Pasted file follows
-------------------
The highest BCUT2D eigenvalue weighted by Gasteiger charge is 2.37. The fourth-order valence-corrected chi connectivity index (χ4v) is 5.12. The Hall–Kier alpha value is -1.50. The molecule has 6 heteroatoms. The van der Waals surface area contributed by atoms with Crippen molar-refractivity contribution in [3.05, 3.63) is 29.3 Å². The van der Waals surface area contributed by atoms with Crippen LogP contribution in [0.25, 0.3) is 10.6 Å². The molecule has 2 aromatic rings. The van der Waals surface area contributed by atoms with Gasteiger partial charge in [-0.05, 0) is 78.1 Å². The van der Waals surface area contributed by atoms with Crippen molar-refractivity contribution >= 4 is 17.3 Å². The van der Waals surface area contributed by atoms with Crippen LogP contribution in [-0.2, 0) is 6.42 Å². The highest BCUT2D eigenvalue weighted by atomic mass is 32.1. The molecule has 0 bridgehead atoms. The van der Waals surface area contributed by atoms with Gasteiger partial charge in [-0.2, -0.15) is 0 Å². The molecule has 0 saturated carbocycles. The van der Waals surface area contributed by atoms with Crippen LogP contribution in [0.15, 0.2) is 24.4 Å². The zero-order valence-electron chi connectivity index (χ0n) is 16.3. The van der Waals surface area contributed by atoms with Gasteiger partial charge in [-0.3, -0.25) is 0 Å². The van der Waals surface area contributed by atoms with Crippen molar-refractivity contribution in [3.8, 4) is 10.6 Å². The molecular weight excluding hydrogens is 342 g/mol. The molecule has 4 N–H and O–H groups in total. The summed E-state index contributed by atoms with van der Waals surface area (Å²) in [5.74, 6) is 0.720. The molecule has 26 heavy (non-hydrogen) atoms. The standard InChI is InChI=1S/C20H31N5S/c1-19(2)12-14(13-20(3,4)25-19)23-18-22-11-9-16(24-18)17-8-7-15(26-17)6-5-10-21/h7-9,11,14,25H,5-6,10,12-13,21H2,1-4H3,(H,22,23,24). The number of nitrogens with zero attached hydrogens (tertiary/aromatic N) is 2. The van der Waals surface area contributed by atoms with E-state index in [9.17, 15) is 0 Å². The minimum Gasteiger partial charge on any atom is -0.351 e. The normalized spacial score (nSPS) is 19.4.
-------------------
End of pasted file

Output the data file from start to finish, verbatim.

The highest BCUT2D eigenvalue weighted by Gasteiger charge is 2.37. The fourth-order valence-corrected chi connectivity index (χ4v) is 5.12. The Hall–Kier alpha value is -1.50. The molecule has 6 heteroatoms. The van der Waals surface area contributed by atoms with Crippen molar-refractivity contribution in [3.05, 3.63) is 29.3 Å². The van der Waals surface area contributed by atoms with Crippen LogP contribution in [0.25, 0.3) is 10.6 Å². The molecule has 2 aromatic rings. The van der Waals surface area contributed by atoms with Gasteiger partial charge in [-0.05, 0) is 78.1 Å². The van der Waals surface area contributed by atoms with Crippen molar-refractivity contribution >= 4 is 17.3 Å². The van der Waals surface area contributed by atoms with Crippen LogP contribution in [-0.2, 0) is 6.42 Å². The highest BCUT2D eigenvalue weighted by atomic mass is 32.1. The molecule has 0 bridgehead atoms. The van der Waals surface area contributed by atoms with Gasteiger partial charge in [-0.2, -0.15) is 0 Å². The molecule has 0 saturated carbocycles. The van der Waals surface area contributed by atoms with Crippen LogP contribution in [0.15, 0.2) is 24.4 Å². The zero-order valence-electron chi connectivity index (χ0n) is 16.3. The van der Waals surface area contributed by atoms with Gasteiger partial charge in [-0.3, -0.25) is 0 Å². The van der Waals surface area contributed by atoms with Crippen molar-refractivity contribution in [3.8, 4) is 10.6 Å². The molecular weight excluding hydrogens is 342 g/mol. The molecule has 4 N–H and O–H groups in total. The summed E-state index contributed by atoms with van der Waals surface area (Å²) in [5.74, 6) is 0.720. The molecule has 26 heavy (non-hydrogen) atoms. The standard InChI is InChI=1S/C20H31N5S/c1-19(2)12-14(13-20(3,4)25-19)23-18-22-11-9-16(24-18)17-8-7-15(26-17)6-5-10-21/h7-9,11,14,25H,5-6,10,12-13,21H2,1-4H3,(H,22,23,24). The number of nitrogens with zero attached hydrogens (tertiary/aromatic N) is 2. The van der Waals surface area contributed by atoms with E-state index in [9.17, 15) is 0 Å². The minimum Gasteiger partial charge on any atom is -0.351 e. The normalized spacial score (nSPS) is 19.4.